Jesuit theologian William Johnston did a fine job of translating Japanese novelist Shusaku Endo’s masterpiece “Silence” into English. The book is now set to become a movie, directed by Martin Scorsese. I am sure sales will soar.
Johnston died five years ago. I met him several decades earlier, in 1982. Here is an anecdote from our meeting.
Born in Belfast, in Northern Ireland, Johnston later traveled to Japan as a Catholic missionary. It was there that he became enamored with Buddhism, particularly Zen, to the extent that he wrote a book titled “Christian Zen.” He also became a teacher at Tokyo’s Sophia University, a very fine Catholic institution.
I had arrived in Tokyo in 1976, and was also attracted to Zen Buddhism. As a journalist, I began writing about it, and with Buddhist scholar John Stevens I co-authored a book, “Zen Guide.”
Doing research for this book, I several times attended Zen meditation sessions at Sophia University that were run by Johnston and other Catholic priests there. (I should mention that my co-author John Stevens was pretty scornful of attempts to fuse Zen and Christianity, so none of this made it into “Zen Guide.”)
Here is how I described it in another book of mine, “Journey Out Of Nothing:”
I attended one of the services, and was underwhelmed. A dozen-or-so participants sat on tatami mats in a small room, spent a short time in meditation, and then a priest recited a short liturgy, said a prayer and gave a brief homily. I could not see the point of it all.
After the service a group of several young Spanish and Latin American priests prepared a delicious meal – including squid cooked in its own ink, which I was able to taste for the first time – and we ate together, and drank Spanish red wine.
The handsome young Latin priests were a lively bunch, noisy and cheeky (a Catholic friend later told me that most of them ended up marrying Japanese girls). And I should confess that we were all drinking a lot of that excellent Spanish wine.
This was in 1982, and the Falklands War between Britain and Argentina was then raging. At one point in the evening a Spanish priest turned to a young Argentinian priest and in a loud voice pointed at me and shouted repeatedly (in English): “He’s British. He’s British. Don’t you want to fight him?” It was meant as a humorous attempt to rile his colleague, but it came across as something of an aggressive taunt. (I was not British. I’m now a naturalized Australian. Back then I was a New Zealander.)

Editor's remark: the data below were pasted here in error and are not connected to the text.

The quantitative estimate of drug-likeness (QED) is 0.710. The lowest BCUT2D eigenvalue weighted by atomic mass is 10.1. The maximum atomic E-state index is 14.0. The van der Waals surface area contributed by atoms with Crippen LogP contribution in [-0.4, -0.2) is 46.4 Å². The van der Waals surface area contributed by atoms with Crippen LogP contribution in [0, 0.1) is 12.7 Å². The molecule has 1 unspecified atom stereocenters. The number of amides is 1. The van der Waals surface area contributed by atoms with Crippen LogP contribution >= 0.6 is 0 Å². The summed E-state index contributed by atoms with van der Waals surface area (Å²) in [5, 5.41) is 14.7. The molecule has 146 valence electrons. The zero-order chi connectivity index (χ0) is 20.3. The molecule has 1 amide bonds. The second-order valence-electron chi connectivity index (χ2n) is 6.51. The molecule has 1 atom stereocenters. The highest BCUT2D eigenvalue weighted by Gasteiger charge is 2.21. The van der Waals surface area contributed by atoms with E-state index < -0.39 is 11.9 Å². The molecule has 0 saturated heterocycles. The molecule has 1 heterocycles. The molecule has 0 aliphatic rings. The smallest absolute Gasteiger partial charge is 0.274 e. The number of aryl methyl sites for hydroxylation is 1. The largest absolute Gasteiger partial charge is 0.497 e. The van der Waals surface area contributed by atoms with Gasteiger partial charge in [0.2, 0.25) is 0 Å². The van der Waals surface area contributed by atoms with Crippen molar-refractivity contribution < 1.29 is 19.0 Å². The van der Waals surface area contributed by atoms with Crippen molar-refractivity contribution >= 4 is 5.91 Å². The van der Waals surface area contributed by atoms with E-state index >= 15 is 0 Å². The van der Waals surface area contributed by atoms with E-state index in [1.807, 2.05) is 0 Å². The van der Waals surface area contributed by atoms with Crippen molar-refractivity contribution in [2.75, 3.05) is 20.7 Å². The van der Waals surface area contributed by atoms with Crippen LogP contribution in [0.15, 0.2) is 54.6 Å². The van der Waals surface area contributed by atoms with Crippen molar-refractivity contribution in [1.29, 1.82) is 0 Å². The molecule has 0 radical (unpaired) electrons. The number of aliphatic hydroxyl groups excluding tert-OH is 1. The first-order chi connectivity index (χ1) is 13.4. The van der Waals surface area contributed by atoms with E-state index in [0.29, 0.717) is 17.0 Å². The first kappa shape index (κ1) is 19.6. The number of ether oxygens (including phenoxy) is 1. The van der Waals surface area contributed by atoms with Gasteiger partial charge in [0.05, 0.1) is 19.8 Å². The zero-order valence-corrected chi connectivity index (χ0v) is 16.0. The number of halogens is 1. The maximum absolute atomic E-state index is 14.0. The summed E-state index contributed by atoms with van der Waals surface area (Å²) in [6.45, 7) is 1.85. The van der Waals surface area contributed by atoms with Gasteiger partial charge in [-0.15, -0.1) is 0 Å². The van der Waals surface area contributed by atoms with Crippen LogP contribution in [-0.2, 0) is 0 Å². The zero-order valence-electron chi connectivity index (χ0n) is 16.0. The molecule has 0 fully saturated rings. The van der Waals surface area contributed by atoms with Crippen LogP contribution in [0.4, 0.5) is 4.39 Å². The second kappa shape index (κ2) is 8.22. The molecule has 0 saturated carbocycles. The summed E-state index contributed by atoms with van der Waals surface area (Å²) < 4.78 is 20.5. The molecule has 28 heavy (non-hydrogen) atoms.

The young Argentinian was clearly embarrassed, as the Spanish priest wouldn’t stop. He kept shouting, “He’s British,” and pointing at me. I too became embarrassed. I was sitting right by William Johnston, so to try to defuse the situation I turned to him and said the first words that came to me: “I suppose as an Irishman you support Argentina in the Falklands.” It was meant as a light-hearted quip.
His immediate response: “As a human being I support Argentina.”
To which I replied: “Oh, as a human being I support the British.” As I said, we had all been drinking a lot of red wine.
Johnston looked at me for a moment with what seemed to be stunned silence, and then he launched into one of the most aggressive tirades of abuse against the British that I have ever heard. I forget the details, but I know it encompassed his upbringing in Belfast and the discrimination he encountered there, followed by his later years as an Irishman in Liverpool. I recall that at one point he was even fuming about British actions in the 16th century during the Spanish Armada.
Now it was I who was stunned into silence. I was not a Christian and had in fact been raised in an anti-Christian household. Yet, somehow, I still had something of an old-fashioned image of men of the cloth – possibly from hardly ever having met any – that they were quiet, humble, hard-working, peaceful and eternally gracious. I was quite shocked by this torrent of abuse.
I was a spiritual seeker back then, but fortunately I was still deeply into the Zen phase of my journey towards Jesus. I suspect that, had I been investigating Christianity, then that tirade from Johnston, the former missionary, would have lost me. It was only some years later, in 1993 that I found Jesus (or should I say that He found me?) here in Australia.